Wednesday, August 21, 2019

Customers Switching Behavior Essay Example for Free

Customers Switching Behavior Essay Relationships and individuals bank switching behavior Abstract We examine the role of relationships between individuals and their banks in determining bank switching behavior. Using data from a survey questionnaire from a random sample of bank customers in the United States, we find that the variables measuring the various dimensions of a relationship significantly lower an individuals propensity to switch banks. These include the duration of an individuals relationship with her bank, whether or not she has had problems with her bank in the past, and aspects of the quality of the service relationship. An innovation of the current paper lies in incorporating finance/economic aspects of relationship with the various dimensions of service quality relationship collectively as determinants of an individuals propensity to switch banks. The attributes capturing whether or not an individual feels that her bank is responsive, is empathetic and is reliable to her needs, are all significantly negatively correlated with her propensity to switch banks. Our results demonstrate just how relationships may help in limiting bank switching behavior and deliver a strong message to banks about the importance of relationships in retaining loyal customers. Our findings also underscore the interconnectedness of seemingly disparate disciplines to better understand the behavior and decision making of individuals and their banks. Author Keywords: Bank switching; Relationships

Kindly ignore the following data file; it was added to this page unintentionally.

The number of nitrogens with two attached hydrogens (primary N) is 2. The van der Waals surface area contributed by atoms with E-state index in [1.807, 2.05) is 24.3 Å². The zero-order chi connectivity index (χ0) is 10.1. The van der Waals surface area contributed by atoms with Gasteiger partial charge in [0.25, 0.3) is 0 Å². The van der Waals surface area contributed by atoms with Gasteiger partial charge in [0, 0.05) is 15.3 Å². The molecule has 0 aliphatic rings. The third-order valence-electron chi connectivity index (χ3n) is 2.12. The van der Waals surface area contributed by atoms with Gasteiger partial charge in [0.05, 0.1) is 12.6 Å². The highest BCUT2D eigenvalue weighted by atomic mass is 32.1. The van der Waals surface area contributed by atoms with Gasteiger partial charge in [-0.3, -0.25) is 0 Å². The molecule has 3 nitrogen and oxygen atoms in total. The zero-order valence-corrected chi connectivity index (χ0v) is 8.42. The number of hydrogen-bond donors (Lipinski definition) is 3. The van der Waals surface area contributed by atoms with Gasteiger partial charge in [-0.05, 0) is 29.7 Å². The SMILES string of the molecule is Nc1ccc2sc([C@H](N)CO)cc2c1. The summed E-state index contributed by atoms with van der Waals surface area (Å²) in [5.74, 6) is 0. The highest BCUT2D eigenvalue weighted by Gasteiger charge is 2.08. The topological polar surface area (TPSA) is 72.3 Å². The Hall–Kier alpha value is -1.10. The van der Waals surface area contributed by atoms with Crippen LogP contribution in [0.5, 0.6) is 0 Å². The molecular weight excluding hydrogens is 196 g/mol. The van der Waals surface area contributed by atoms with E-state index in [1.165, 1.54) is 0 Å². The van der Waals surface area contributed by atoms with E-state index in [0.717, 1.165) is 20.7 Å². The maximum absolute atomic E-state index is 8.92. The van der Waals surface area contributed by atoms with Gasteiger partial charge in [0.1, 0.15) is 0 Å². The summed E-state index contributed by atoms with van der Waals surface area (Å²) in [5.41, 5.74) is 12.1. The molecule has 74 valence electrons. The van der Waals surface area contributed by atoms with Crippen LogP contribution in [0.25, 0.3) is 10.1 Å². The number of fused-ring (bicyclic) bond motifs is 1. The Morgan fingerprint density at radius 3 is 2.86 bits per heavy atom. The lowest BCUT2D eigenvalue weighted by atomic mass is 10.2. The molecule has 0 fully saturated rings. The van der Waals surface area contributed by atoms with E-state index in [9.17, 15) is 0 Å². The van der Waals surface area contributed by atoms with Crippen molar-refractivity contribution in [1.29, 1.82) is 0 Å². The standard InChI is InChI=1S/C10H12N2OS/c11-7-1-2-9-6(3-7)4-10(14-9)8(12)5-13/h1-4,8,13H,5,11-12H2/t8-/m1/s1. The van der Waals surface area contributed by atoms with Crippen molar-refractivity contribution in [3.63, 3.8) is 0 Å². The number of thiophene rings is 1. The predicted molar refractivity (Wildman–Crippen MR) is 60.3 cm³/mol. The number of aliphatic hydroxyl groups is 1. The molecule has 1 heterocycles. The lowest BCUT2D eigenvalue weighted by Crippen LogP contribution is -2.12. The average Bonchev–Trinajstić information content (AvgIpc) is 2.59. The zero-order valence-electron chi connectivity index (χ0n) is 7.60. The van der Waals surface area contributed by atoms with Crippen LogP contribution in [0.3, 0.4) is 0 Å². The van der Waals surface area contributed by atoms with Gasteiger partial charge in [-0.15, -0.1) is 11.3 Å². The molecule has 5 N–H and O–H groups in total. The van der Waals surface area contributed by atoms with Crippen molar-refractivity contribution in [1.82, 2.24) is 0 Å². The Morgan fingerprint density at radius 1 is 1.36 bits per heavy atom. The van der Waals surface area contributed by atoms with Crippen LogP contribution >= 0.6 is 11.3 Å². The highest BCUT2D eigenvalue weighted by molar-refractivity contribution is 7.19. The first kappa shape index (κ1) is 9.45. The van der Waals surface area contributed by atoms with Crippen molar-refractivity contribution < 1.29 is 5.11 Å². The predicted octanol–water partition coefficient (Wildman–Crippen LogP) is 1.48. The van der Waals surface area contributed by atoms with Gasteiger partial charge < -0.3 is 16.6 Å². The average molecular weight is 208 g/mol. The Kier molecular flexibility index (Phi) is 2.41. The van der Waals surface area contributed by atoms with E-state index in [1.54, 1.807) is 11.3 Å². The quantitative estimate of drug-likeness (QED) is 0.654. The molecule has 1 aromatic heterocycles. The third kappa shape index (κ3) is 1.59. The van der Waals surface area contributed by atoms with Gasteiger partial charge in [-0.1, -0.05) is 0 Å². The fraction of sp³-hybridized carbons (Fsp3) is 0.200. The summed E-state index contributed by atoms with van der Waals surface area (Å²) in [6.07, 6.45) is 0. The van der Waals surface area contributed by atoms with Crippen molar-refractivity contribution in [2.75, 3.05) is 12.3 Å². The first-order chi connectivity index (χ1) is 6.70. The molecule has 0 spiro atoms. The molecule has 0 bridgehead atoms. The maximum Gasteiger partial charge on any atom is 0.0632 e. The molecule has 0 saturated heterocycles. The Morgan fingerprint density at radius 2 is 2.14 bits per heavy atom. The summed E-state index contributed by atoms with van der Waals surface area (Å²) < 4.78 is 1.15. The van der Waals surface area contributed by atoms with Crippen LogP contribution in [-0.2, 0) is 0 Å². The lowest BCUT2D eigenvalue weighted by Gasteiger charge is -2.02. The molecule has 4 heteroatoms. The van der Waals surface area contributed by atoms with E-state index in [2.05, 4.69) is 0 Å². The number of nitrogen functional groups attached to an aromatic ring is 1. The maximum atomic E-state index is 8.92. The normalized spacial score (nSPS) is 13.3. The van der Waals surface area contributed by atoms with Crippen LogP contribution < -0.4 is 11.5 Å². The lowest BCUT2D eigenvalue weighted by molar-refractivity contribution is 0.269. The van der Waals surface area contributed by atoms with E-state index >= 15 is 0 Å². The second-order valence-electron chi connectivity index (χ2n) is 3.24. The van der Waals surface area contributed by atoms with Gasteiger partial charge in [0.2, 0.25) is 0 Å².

Choroidal Neovascular Membrane Associated with Sildenafil